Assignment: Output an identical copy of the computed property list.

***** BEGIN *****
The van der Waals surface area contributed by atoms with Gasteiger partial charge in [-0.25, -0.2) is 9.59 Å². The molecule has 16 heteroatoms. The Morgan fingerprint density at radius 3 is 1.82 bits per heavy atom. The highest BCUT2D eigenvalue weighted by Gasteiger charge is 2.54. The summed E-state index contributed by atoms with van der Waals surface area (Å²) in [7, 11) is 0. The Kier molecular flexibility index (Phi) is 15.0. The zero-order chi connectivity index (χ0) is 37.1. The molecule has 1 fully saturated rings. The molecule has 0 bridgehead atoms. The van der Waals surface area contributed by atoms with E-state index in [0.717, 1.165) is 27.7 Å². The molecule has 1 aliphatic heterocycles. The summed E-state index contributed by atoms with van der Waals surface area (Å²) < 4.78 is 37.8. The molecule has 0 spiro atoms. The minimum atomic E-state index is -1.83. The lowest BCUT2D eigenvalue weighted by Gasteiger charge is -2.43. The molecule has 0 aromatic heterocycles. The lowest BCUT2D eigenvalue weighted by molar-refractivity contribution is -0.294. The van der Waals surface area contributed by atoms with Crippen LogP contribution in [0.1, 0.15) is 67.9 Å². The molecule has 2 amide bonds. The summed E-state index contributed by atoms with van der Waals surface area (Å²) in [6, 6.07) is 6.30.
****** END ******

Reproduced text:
The van der Waals surface area contributed by atoms with Gasteiger partial charge in [-0.25, -0.2) is 9.59 Å². The molecule has 16 heteroatoms. The Morgan fingerprint density at radius 3 is 1.82 bits per heavy atom. The highest BCUT2D eigenvalue weighted by Gasteiger charge is 2.54. The summed E-state index contributed by atoms with van der Waals surface area (Å²) in [7, 11) is 0. The Kier molecular flexibility index (Phi) is 15.0. The zero-order chi connectivity index (χ0) is 37.1. The molecule has 1 fully saturated rings. The molecule has 0 bridgehead atoms. The van der Waals surface area contributed by atoms with E-state index in [0.717, 1.165) is 27.7 Å². The molecule has 1 aliphatic heterocycles. The summed E-state index contributed by atoms with van der Waals surface area (Å²) < 4.78 is 37.8. The molecule has 0 spiro atoms. The minimum atomic E-state index is -1.83. The lowest BCUT2D eigenvalue weighted by Gasteiger charge is -2.43. The molecule has 0 aromatic heterocycles. The lowest BCUT2D eigenvalue weighted by molar-refractivity contribution is -0.294. The van der Waals surface area contributed by atoms with Crippen LogP contribution in [0.1, 0.15) is 67.9 Å². The molecule has 2 amide bonds. The summed E-state index contributed by atoms with van der Waals surface area (Å²) in [6, 6.07) is 6.30.